Wednesday, September 9, 2009

The Leap- Protection

Read Faith first and Honesty second

Oddly, I get the panic reaction when I think of submitting to someone to a level where I don’t anticipate or expect to be promised at least a comparable level of reciprocal honesty.  But then “honesty” as a concept is something that D. and I have struggled mightily with and in hindsight, has probably been one of our biggest issues.  Primarily because our interpretations, our concepts of what “honest” means have been radically different – a reality that we didn’t even recognize until the past couple of years brought our different precepts into stark relief.

There have been times during my relationship that what he termed my “duplicity” has driven him into a rage and a frenzy of accusations.  He has even (in the past) labelled what I term my ‘Celtic storytelling” as a variation of lying – which I found astonishing and wounding; it is almost categorically impossible for me to tell a story with no embellishments or fillips to amuse and enrapture the listener.  Nor are my exaggerations intended to be taken as the “truth” – so obvious are they, to me it is clearly simply part of a tale.

Where I am complicit, is my tendency to hide.  Because in a sense that is “lying” –sins of omission can be as calamitous and wounding as an outright lie after all.  NOT telling can be in itself a deal-breaker – a reason to shatter trust and create unease and a sense of distrust.

But then ‘hiding’ can quite frankly be a rational reaction to an untenable or irrational reaction, thus triggering what mouse terms the need to “self-protect”.   If revealing certain truths can trigger an unwanted and frightening response, then in one way, it is a RATIONAL reaction to ‘hide’ even more; even if (and of course, this is ultimately a subjective viewpoint) one is perplexed and confused at the intensity of a response to what you see as something innocuous.

One can eventually end up on a treadmill of subterfuge and reaction that is unhealthy and utterly destructive to any dynamic.

The upside however to this is that people can and do change.  Compromise and communication can clear up misinterpretations and a willingness to open minds to other interpretations of what you have always thought of as absolutes is essential to move forward.

Ultimately, it is figuring out what are the parameters of what you consider absolutes and what are the limits of what he (or she) considers absolutely untenable and absolute.  Then work from there.  Depending on the dynamic, there is compromise – or not.  Several of my online slave friends have been frank that while their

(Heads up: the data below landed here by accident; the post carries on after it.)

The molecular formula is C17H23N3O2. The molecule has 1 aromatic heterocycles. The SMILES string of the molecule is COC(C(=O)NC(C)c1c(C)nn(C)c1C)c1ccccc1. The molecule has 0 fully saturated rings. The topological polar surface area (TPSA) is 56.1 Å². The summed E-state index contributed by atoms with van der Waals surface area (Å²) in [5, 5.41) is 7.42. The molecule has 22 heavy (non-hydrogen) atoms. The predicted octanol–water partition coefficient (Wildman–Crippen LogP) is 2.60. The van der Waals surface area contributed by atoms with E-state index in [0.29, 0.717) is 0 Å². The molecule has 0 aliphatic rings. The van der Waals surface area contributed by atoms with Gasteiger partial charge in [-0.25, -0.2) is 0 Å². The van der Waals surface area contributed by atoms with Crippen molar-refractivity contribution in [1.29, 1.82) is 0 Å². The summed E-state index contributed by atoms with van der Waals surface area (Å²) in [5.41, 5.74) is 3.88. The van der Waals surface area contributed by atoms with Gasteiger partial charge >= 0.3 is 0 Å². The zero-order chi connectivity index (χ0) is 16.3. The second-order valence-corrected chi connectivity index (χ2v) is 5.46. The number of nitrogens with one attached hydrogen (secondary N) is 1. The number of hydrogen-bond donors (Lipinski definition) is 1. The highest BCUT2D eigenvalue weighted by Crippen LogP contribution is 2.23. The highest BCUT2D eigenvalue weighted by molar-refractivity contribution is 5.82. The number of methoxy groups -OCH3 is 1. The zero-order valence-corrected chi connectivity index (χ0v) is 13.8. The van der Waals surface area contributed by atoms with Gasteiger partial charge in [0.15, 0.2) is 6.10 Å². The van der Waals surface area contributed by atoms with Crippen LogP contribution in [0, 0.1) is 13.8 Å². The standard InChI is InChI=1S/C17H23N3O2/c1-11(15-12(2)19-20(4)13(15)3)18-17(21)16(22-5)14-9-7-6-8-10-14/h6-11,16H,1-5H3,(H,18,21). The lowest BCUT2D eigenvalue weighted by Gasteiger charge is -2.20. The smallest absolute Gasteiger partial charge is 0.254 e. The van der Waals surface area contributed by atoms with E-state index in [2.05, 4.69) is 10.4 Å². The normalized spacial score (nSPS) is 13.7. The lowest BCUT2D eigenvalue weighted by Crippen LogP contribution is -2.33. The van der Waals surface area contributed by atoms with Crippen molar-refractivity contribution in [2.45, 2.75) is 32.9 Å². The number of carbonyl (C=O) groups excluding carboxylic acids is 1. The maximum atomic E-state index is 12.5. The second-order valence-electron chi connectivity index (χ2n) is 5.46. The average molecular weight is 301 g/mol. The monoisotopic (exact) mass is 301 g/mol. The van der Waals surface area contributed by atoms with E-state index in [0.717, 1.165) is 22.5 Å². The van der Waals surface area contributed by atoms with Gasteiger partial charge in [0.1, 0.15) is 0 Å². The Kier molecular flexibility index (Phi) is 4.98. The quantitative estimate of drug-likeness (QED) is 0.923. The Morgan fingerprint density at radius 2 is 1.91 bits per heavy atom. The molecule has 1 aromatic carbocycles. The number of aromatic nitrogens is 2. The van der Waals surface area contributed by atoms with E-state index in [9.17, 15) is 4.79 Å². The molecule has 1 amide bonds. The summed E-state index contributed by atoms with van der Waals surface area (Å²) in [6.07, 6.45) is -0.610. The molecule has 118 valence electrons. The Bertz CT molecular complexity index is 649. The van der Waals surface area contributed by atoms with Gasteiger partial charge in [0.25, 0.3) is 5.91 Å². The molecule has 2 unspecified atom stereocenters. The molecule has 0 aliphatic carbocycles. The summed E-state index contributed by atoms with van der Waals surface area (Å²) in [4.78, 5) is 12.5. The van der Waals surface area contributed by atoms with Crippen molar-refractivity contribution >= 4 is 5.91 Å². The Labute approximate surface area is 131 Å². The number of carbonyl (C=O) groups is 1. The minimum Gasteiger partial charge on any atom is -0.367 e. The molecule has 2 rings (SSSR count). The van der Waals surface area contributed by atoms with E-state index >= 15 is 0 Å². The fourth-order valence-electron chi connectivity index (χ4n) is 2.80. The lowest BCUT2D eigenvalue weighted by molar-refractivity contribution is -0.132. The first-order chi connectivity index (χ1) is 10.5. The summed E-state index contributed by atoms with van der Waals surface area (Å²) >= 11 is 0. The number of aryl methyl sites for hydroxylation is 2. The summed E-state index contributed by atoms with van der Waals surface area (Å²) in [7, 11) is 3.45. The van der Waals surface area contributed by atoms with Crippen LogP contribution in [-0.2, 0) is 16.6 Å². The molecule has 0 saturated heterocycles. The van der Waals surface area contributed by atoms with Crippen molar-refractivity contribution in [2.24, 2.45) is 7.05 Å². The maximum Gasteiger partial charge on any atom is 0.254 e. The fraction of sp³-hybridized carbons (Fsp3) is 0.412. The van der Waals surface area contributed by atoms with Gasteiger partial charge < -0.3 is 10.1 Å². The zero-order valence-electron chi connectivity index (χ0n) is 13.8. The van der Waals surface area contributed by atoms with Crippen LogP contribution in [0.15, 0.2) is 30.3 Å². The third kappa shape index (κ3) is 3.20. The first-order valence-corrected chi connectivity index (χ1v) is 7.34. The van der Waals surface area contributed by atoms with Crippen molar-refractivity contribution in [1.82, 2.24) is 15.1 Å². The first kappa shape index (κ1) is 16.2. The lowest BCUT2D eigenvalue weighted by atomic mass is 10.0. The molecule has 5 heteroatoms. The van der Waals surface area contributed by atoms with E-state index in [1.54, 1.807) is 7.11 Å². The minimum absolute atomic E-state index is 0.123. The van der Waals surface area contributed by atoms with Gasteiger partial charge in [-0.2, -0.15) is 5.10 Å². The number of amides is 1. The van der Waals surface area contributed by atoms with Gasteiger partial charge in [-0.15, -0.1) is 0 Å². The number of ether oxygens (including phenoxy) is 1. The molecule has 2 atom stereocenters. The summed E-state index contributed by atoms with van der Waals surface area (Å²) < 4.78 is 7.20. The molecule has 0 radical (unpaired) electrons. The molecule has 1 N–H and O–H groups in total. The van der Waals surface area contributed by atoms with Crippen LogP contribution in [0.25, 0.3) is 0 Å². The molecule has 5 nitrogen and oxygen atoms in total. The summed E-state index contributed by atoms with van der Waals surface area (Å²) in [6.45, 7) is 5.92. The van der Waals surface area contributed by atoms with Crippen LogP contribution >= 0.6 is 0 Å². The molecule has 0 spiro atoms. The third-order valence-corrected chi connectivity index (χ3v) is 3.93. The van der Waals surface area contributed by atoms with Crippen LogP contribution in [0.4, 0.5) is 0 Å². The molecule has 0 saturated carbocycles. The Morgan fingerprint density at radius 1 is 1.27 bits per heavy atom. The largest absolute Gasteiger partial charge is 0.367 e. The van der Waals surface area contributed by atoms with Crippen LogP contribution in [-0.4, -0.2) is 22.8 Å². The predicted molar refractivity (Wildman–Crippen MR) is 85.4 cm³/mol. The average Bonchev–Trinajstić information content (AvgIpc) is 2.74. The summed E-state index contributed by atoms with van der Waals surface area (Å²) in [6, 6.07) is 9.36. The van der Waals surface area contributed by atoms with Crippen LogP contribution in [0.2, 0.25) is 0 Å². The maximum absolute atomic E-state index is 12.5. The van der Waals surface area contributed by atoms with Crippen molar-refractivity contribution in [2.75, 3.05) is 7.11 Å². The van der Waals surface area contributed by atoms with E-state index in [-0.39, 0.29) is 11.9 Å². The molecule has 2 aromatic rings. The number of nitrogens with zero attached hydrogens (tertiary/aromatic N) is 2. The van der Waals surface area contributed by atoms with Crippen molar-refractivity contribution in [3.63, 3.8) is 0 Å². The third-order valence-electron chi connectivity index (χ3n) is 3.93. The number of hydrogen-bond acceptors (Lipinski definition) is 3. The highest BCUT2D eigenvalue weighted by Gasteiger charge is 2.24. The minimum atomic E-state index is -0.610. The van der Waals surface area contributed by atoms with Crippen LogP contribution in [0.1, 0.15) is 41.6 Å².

Masters often do include them in their thought process, and often listen to their viewpoints, there are issues and times when his word is simply it – as ultimately in that power dynamic their agreement is unnecessary.

Which is why I probably could never be a slave.

Hell, sometimes I wonder if I will ever be a submissive again. 

For in the end, the damn void is there – you need to decide whether you HAVE the faith to take that leap over that dark crevasse where rocks and boulders jut and threaten to annihilate if you miss your step need to believe that the words and more importantly, the actions, are honest and most of all sincere... and in the end, you have to rigidly, strictly suppress that urge to –self-protect and JUMP.


Jz said...

These are all beautiful but this is the one I'm compelled to comment on. (Probably because self-protection is part of my own current struggle.)

Self-protection is a neccessity, not a wrong. Sometimes you just have to withdraw into your shell, to repair and regroup. Hiding can help you to heal.

It's the degree to which I might carry my self-protection that scares me. There's an aphorism floating around out there that says, "I refuse to go cautiously through life only to arrive safely at death."
I can see myself doing that. And I hate the thought.
'Bout as much as scary jumps over dark crevasses.


spirited_one said...

I agree... if you remove your right to self-protect then you essentially become something less than human as far as I'm concerned. You open yourself to dangers, both physically and mentally.

If you're in the right relationship, the need to self-protect does diminish over time as trust builds, but it never disappears completely.


mouse said...

selkie, selkie, selkie...
My head is spinning *LOL*